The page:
Despite this grim news, many people are working at both local and international levels to improve the situation. The United States Congress recently passed a resolution strongly condemning the illegal extraction of resources from Madagascar and calling for a boycott of all such items. The Missouri Botanical Garden and other environmental organizations continue to push for a halt to the illicit rosewood trade.
Once again, we stress that Marojejy is currently safe to visit, and we encourage you to see and experience this truly unique place for yourself. Your support for Marojejy—both for its remarkable biodiversity and for the villagers who live around it—is more important now than ever.
11 May 2009
After suffering through a dark and difficult period when the park was under siege by the “rosewood mafia” (see previous reports for details), Marojejy is once again safe and has been officially reopened for visitation.
While it is good news and a huge relief that calm has returned to the region, it is extremely unfortunate that justice has not been served on the profiteers who so blatantly plundered the forest and terrorized the local villagers. Many of these unscrupulous individuals remain in the area, and continued vigilance is essential to ensure that they do not resume their destructive activities.
For tourists, however, the danger has passed, and we encourage you to visit the wonders of Marojejy. The park's excellent infrastructure (trails, camps, bungalows, etc.) remains intact; the rainforest with all its incredible flora and fauna remains (mostly) as deep and primeval as ever.
After this period of unrest, your visit and your support are especially important. We need to show the people of the SAVA region (and the Malagasy officials) that there is a far greater benefit to be had by preserving the forests than by exploiting them for short-term profit. Only when villagers are convinced of the enormous value of their amazing heritage—the value of their park intact, with a fully functioning ecosystem complete with lemurs and rosewood trees—will we be able to save Marojejy and the surrounding area.
The timing of the park's reopening coincides perfectly with the completion of a new visitor center in Manantenina (gateway village to Marojejy). The center has been under construction for over four years and will not only serve as an excellent introduction to the park for travelers but also as a convenient meeting place and education center for local villagers.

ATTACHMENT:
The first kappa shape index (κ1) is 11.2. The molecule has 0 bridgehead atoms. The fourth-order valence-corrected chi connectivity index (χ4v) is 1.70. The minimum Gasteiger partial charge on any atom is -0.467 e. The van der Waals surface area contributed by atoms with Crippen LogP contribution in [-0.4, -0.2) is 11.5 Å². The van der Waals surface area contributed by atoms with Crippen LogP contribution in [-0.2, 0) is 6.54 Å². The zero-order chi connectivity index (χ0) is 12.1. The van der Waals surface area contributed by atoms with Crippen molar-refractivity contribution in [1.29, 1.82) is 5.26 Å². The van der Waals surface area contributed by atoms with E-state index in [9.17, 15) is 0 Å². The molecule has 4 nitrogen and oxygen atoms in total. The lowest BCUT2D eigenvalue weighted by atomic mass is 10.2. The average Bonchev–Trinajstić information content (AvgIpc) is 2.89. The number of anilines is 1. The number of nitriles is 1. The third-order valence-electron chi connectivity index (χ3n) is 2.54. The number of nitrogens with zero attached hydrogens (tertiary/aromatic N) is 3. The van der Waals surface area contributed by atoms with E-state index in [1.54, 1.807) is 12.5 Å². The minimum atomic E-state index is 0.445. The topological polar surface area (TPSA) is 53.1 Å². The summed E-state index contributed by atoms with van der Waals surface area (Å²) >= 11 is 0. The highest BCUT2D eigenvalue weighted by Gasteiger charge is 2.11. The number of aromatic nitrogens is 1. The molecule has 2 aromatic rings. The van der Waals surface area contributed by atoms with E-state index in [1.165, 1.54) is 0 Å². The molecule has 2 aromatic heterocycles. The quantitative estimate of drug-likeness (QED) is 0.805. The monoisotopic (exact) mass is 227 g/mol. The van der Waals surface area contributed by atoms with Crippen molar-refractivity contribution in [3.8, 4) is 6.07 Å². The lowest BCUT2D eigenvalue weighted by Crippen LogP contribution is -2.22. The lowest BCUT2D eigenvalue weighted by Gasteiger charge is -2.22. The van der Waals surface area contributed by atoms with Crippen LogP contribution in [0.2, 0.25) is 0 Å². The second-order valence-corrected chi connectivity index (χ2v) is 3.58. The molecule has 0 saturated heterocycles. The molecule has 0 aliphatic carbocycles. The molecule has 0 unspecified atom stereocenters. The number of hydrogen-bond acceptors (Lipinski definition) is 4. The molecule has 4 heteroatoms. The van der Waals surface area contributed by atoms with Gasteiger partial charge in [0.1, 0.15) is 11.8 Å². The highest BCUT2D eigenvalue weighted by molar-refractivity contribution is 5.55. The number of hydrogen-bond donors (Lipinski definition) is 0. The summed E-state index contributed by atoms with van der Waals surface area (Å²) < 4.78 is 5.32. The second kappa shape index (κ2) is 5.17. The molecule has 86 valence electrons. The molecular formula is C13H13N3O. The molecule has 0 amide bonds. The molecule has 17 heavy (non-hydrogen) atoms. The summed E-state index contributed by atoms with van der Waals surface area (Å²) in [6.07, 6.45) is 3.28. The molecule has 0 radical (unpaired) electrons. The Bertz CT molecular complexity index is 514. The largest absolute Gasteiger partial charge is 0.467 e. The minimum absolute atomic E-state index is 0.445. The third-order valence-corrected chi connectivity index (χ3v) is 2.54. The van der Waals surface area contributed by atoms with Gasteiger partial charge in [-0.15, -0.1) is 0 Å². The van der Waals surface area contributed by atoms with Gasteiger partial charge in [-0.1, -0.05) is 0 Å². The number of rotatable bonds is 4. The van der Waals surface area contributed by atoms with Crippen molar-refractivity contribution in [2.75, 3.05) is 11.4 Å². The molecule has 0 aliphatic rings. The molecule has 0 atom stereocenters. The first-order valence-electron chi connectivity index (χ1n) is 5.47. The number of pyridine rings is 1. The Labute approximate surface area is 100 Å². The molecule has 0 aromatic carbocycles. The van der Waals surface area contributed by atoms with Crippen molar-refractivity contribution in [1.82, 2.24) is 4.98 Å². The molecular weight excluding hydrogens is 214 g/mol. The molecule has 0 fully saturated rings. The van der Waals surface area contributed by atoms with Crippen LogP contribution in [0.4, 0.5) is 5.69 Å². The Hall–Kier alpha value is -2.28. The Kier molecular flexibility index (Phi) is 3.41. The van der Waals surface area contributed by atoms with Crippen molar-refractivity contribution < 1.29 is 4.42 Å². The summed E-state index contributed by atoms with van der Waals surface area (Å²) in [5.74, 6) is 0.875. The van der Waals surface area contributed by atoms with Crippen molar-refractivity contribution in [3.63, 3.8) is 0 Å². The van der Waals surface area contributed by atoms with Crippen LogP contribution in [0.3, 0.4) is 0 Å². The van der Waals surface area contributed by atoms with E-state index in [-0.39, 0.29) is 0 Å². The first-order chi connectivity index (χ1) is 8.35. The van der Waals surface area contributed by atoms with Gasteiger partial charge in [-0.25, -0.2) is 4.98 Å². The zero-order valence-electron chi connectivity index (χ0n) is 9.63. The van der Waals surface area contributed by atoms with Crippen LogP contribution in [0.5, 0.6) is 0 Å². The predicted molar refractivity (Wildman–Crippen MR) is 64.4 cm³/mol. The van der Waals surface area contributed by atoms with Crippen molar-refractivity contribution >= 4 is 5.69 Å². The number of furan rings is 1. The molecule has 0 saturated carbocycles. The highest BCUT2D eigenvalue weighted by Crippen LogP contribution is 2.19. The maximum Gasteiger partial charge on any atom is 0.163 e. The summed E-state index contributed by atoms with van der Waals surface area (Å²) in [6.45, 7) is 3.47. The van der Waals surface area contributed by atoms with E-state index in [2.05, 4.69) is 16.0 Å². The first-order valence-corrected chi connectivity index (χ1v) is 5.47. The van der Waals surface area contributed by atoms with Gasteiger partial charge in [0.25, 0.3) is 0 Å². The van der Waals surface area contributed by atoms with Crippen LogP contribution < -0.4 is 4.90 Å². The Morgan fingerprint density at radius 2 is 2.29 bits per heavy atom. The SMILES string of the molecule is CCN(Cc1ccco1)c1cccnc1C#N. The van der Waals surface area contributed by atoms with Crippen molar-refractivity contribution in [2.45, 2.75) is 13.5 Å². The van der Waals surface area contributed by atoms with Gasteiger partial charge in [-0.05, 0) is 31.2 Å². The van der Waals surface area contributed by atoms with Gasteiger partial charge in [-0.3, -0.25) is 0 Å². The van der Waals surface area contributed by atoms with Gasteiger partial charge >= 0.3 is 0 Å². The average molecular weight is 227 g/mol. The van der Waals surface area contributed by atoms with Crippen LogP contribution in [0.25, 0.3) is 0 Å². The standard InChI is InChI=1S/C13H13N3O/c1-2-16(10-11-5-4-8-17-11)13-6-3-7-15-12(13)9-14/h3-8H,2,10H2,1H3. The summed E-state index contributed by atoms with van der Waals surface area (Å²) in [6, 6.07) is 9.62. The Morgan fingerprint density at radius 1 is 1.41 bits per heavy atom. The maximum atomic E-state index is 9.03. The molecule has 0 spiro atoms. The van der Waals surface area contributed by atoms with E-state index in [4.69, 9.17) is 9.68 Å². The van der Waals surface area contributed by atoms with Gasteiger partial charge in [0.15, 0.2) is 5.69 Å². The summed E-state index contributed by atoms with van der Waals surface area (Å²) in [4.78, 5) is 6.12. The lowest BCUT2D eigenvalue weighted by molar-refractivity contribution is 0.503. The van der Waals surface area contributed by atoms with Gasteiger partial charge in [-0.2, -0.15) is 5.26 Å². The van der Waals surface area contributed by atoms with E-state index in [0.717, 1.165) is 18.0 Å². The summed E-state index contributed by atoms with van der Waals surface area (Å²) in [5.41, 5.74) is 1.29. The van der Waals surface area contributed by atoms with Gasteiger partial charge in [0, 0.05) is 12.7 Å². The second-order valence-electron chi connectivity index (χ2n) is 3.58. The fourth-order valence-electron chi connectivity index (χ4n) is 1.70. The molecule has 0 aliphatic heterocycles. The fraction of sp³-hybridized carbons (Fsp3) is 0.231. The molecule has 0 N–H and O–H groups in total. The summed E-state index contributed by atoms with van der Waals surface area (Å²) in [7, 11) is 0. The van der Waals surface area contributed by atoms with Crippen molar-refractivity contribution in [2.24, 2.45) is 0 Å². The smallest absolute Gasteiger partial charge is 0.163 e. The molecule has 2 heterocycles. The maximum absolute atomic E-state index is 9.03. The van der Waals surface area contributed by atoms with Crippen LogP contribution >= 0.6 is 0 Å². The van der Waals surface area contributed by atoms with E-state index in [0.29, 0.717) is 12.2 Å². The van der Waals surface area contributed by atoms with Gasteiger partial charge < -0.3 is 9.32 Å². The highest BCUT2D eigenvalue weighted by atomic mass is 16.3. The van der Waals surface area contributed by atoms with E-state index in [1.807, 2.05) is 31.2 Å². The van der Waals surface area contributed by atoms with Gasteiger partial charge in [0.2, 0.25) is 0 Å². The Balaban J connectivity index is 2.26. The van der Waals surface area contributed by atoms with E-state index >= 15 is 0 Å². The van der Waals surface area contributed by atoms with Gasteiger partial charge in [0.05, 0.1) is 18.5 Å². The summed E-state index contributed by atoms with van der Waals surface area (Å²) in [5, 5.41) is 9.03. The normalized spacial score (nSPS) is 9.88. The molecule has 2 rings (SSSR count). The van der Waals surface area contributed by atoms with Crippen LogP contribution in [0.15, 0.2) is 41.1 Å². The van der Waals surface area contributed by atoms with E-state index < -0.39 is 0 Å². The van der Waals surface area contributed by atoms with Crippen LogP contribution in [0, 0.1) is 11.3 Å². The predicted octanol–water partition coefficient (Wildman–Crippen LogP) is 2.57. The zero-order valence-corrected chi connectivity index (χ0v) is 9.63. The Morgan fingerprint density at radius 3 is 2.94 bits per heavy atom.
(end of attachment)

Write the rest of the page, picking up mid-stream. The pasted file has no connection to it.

We thank you all for your letters of support and your monetary contributions during this difficult time. We hope to see you soon in Marojejy!
10 April 2009
The crisis continues; Marojejy remains closed to tourism. With no effective law enforcement, and faced with rampant greed and corruption, Marojejy's forests are being pillaged.
Extremely disturbing reports continue to filter out from villages near the park entrance—villages now too risky for us to access. Tons upon tons of rosewood are being cut from Marojejy and the entire SAVA region, all apparently bound for China. Loggers have their run of the park, operating large camps, conducting business openly in broad daylight, threatening villagers and bribing local policemen. The rosewood mafia, based in Antalaha, is powerful, organized, and dangerous.
We have also recently discovered that large-scale, organized bushmeat hunting is being conducted in old-growth rainforests near and within the newly protected area of Makira. Under the control of an individual who claims huge tracts of rainforest as his own, every type of lemur in the area—including indris and the highly endangered silky sifaka—are hunted down by packs of trained dogs and killed. The meat is smoked on site and sold throughout the region—even as far away as the nation's capital city, Antananarivo.
As always, those hardest hit during this kind of chaos are the local villagers. While people in Sambava are angrily demonstrating for the right to log and sell rosewood, villagers near the park live under siege, desperate for lack of tourist dollars, intimidated into silence by the mafia. Villagers who have banded together recently to voice opposition to the destruction of their forests have been violently dispersed by the mafia firing shots over their heads.
Villagers participating in the logging risk their lives and are exploited shamelessly by the mafia. Villagers receive as little as US$2.50 (2€) per day to drag logs miles out of the jungle—logs weighing an average of 200 kg each, with some weighing more than a ton. In Antalaha, Sambava or Vohémar, these same logs have fetched up to US$11 (8.50€) per kg for the local mafia and foreign profiteers (primarily from China).